Why conflict-affected children must have free and fair access to the COVID-19 vaccine - now
March 1, 2021
A global assault on the right to health
Unequal access to the COVID-19 vaccine is proving to be an assault on millions of people’s rights to health - threatening a global physical and mental health crisis not seen in decades. Of the hundreds of million of vaccines administered so far, 75 per cent have been given in just 10 countries. And not a single vaccine dose has so far reached 2.5 billion people living in 130 lower- and middle-income countries.
The World Health Organisation (WHO) has announced plans to immunise 27 per cent of the population in lower-income countries by the end of 2021: but only “if the forecast comes to pass - and that is a big if.” This still leaves 73 per cent of people in these countries who will not be vaccinated this year.
The role of Big Pharma
This crisis is being predominantly fuelled by global vaccine manufacturers actively prioritizing profits over lives. So far, not one firm has been willing to freely share its health technology-related knowledge, intellectual property, production process or data with other manufacturers.
This is directly affecting global vaccine production and the delivery of affordable, life-saving vaccines distributed on an equitable basis. In essence, it is ensuring that those who can afford it are first to get it.
With reduced access, conflict-affected children will experience increased economic and social hardship. They will have a slower return to education and reduced protection. And have little to no physical or mental support from the important adults in their lives.
War Child is calling for an immediate end to this injustice. You can contribute by supporting a European citizens' initiative to put our health before laboratory profits. Sign the petition here.
Why urgent action is needed
Firstly, the social measures imposed to stop the spread of COVID-19 limit children’s ability to cope with existing anxieties in their lives. This lifts their stress levels further still. This is even more so for those with pre-existing mental health conditions. Equitable access to the vaccine would significantly reduce this.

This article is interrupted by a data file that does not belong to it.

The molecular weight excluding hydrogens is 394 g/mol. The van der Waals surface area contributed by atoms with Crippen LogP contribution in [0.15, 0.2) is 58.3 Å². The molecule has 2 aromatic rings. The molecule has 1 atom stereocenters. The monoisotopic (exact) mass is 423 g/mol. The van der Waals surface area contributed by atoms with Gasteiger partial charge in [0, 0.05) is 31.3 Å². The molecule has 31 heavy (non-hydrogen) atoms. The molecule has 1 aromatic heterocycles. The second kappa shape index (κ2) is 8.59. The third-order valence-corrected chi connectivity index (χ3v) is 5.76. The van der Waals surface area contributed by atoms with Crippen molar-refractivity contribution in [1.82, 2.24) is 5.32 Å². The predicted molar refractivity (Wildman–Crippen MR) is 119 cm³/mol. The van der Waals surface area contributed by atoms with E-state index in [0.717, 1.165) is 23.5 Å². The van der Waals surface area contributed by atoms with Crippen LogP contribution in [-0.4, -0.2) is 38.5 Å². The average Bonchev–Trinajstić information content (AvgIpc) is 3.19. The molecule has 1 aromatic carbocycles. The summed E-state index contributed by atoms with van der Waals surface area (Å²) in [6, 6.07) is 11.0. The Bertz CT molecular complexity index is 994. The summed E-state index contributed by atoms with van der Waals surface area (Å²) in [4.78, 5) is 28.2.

Secondly, the social measures imposed limit children’s ability to access the support, resources and livelihoods that the adults in their lives largely provide. When children, particularly those from refugee, internally displaced and other marginalised communities, don’t get the necessary support they need from the significant adults in their lives, their short and long-term development is often irreversibly affected.
Equitable access to the vaccine places parents, caregivers and frontline mental health and psychosocial support workers in a far stronger position to support them and care for them.
Thirdly, children forced out of school in a crisis are at higher risk of child abuse, neglect and dropping out of school altogether. This is particularly the case for girls. Their protective environment and the level of care they would usually receive is lost. Equitable access to the vaccine would protect them more and provide easier access to educational and other adult support.
Addressing this injustice
War Child’s position on addressing the crisis is to ensure conflict-affected children and their communities have equitable, affordable and immediate access to the COVID-19 vaccine. This would:
- Minimise the additional psychological stresses children experience in a pandemic
- Increase the livelihoods, resources and psychosocial support children can have access to - via their parents and caregivers.
- Improve children’s access to educational and health services and protection
To achieve this, War Child urges that all humanitarian support for conflict-affected children incorporates specific actions to secure equitable, affordable and immediate access to the COVID-19 vaccine. This can be achieved by:
- Ensuring all COVID-19 manufacturers commit to sharing their health technology-related knowledge, intellectual property and data about the vaccines which would allow other producers worldwide to maximise their production of the vaccine and accelerate the end of the pandemic.
- Ensuring governments provide the necessary funding to ensure fair, affordable and equitable access to the vaccine to all children, no matter their situation.
You can help international efforts to put justice before profits - by signing the European Citizens’ Initiative on the equitable access to the vaccine. Sign the petition here.
You can support a European Citizens' Initiative if you are an EU citizen (i.e. if you are a citizen of an EU member state and you are old enough to vote in European elections (18 years in most cases, 16 in others). More info here.